Jan 26, 2008

E-mail CTR reaches 3.9% on Wednesdays

MarketingVox quotes eROI report, saying that the best day for e-mail is Wednesday. The average open rate on Wednesdays was 25.4% with an average click-through rate of 3.9%. The second-best day to e-mail is Monday, with an average open rate of 24.7% and a 3.1% click-through. Saturday commanded the highest CTR of 5%, but the lowest open rate with 18.7%.

Jan 18, 2008

60% of business correspondence has grammar or spelling errors

60% of all business correspondence still gets sent containing one or more grammar or spelling errors, according to WhiteSmoke. 32% of writers are failing to use all the words needed for a grammatically correct sentence. 28% of mistakes relate to punctuation, that is, knowing when to use a period, comma or question mark. Agreement between sentence elements comes up next in 8% of the data.

Jan 10, 2008

Suggestions against "phishing"

Don’t answer messages that read something like: “Our servers have been updated... Our security systems have been temporarily suspended and will be up again on... We are forced to ask for your cooperation to quickly restore the data in the new platforms... Connect to...” These are sophisticated technological mechanisms to get fraudulently e-mail addresses and other data, an illegal practice known as “phishing”.

Don’t answer even if you know the sender. If you are registered in a web page that must update its data, the most legitimate procedure is for the page to request it when you visit it, and not through an e-mail.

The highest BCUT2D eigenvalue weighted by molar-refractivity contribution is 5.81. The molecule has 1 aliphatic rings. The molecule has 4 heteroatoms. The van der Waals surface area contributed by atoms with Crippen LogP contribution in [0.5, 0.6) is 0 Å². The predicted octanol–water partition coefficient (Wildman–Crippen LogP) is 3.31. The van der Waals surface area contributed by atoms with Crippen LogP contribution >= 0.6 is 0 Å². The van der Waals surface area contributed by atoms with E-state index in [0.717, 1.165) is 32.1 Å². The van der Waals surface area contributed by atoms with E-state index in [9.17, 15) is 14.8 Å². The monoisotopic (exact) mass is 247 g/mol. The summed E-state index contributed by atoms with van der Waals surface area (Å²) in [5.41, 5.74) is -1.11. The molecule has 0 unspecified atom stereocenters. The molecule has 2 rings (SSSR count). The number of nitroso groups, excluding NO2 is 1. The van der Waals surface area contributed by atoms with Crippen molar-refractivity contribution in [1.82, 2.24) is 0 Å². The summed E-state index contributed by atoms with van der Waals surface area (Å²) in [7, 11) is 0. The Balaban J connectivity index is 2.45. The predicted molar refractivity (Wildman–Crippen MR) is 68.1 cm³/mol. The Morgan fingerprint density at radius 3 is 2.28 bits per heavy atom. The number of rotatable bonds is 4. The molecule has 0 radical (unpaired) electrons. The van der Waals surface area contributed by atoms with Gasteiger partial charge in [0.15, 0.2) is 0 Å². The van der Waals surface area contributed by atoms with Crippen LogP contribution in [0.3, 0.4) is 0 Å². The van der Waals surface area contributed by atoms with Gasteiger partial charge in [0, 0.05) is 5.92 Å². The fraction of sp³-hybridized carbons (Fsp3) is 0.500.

In the case of corporate e-mails, it is better for the company to establish specific security procedures that are totally different from “phishing”.

These suggestions are taken from my book Email at the workplace.

Jan 5, 2008

$3.2 bln lost to phishing in 2007

Phishing attacks in the United States soared in 2007 as $3.2 bln was lost to these attacks, according to Gartner. 3.6 mln adults lost money in phishing attacks in the 12 months ending in August 2007, as compared with the 2.3 mln who did so the year before. Of consumers who received phishing e-mails in 2007, 3.3% say they lost money because of the attack, compared with 2.3% who lost money in 2006, and 2.9% who did so in 2005. The average dollar loss per incident declined to $886 from $1,244 lost on average in 2006 (with a median loss of $200 in 2007), but because there were more victims, $3.2 bln was lost to phishing in 2007, according to surveyed consumers. Some 1.6 mln adults recovered about 64% of their losses in 2007, up from the 54% that 1.5 mln adults recovered in 2006.